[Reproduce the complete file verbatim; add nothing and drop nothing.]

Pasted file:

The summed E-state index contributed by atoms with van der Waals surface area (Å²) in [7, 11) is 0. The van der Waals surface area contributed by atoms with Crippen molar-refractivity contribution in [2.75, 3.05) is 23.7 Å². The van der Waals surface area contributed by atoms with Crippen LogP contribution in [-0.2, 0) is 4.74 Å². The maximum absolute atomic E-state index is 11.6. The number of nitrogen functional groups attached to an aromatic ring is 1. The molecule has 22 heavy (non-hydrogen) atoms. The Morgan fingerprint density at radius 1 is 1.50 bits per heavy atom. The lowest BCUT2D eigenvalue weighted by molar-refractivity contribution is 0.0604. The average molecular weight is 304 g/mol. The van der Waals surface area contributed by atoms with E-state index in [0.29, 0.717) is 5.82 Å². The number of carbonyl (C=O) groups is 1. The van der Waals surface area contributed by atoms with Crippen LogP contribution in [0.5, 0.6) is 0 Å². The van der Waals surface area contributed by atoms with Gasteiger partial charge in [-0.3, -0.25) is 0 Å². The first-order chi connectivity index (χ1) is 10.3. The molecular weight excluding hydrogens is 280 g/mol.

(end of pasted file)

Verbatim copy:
The summed E-state index contributed by atoms with van der Waals surface area (Å²) in [7, 11) is 0. The van der Waals surface area contributed by atoms with Crippen molar-refractivity contribution in [2.75, 3.05) is 23.7 Å². The van der Waals surface area contributed by atoms with Crippen LogP contribution in [-0.2, 0) is 4.74 Å². The maximum absolute atomic E-state index is 11.6. The number of nitrogen functional groups attached to an aromatic ring is 1. The molecule has 22 heavy (non-hydrogen) atoms. The Morgan fingerprint density at radius 1 is 1.50 bits per heavy atom. The lowest BCUT2D eigenvalue weighted by molar-refractivity contribution is 0.0604. The average molecular weight is 304 g/mol. The van der Waals surface area contributed by atoms with E-state index in [0.29, 0.717) is 5.82 Å². The number of carbonyl (C=O) groups is 1. The van der Waals surface area contributed by atoms with Crippen LogP contribution in [0.5, 0.6) is 0 Å². The van der Waals surface area contributed by atoms with Gasteiger partial charge in [-0.3, -0.25) is 0 Å². The first-order chi connectivity index (χ1) is 10.3. The molecular weight excluding hydrogens is 280 g/mol.